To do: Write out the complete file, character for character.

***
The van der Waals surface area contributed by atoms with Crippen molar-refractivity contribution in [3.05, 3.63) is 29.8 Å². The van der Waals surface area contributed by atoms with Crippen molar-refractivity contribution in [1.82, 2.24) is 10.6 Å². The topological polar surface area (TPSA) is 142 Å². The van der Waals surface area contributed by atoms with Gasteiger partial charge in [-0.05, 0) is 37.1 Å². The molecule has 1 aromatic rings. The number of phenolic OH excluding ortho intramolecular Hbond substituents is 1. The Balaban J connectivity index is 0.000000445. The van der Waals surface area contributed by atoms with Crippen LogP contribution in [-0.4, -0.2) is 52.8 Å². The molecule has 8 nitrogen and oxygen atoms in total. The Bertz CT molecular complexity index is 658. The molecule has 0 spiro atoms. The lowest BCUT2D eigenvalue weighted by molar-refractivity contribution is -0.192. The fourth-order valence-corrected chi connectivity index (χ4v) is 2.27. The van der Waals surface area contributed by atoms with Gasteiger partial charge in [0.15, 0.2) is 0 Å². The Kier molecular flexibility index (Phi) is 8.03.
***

The van der Waals surface area contributed by atoms with Crippen molar-refractivity contribution in [3.05, 3.63) is 29.8 Å². The van der Waals surface area contributed by atoms with Crippen molar-refractivity contribution in [1.82, 2.24) is 10.6 Å². The topological polar surface area (TPSA) is 142 Å². The van der Waals surface area contributed by atoms with Gasteiger partial charge in [-0.05, 0) is 37.1 Å². The molecule has 1 aromatic rings. The number of phenolic OH excluding ortho intramolecular Hbond substituents is 1. The Balaban J connectivity index is 0.000000445. The van der Waals surface area contributed by atoms with Crippen LogP contribution in [-0.4, -0.2) is 52.8 Å². The molecule has 8 nitrogen and oxygen atoms in total. The Bertz CT molecular complexity index is 658. The molecule has 0 spiro atoms. The lowest BCUT2D eigenvalue weighted by molar-refractivity contribution is -0.192. The fourth-order valence-corrected chi connectivity index (χ4v) is 2.27. The van der Waals surface area contributed by atoms with Gasteiger partial charge in [0.15, 0.2) is 0 Å². The Kier molecular flexibility index (Phi) is 8.03.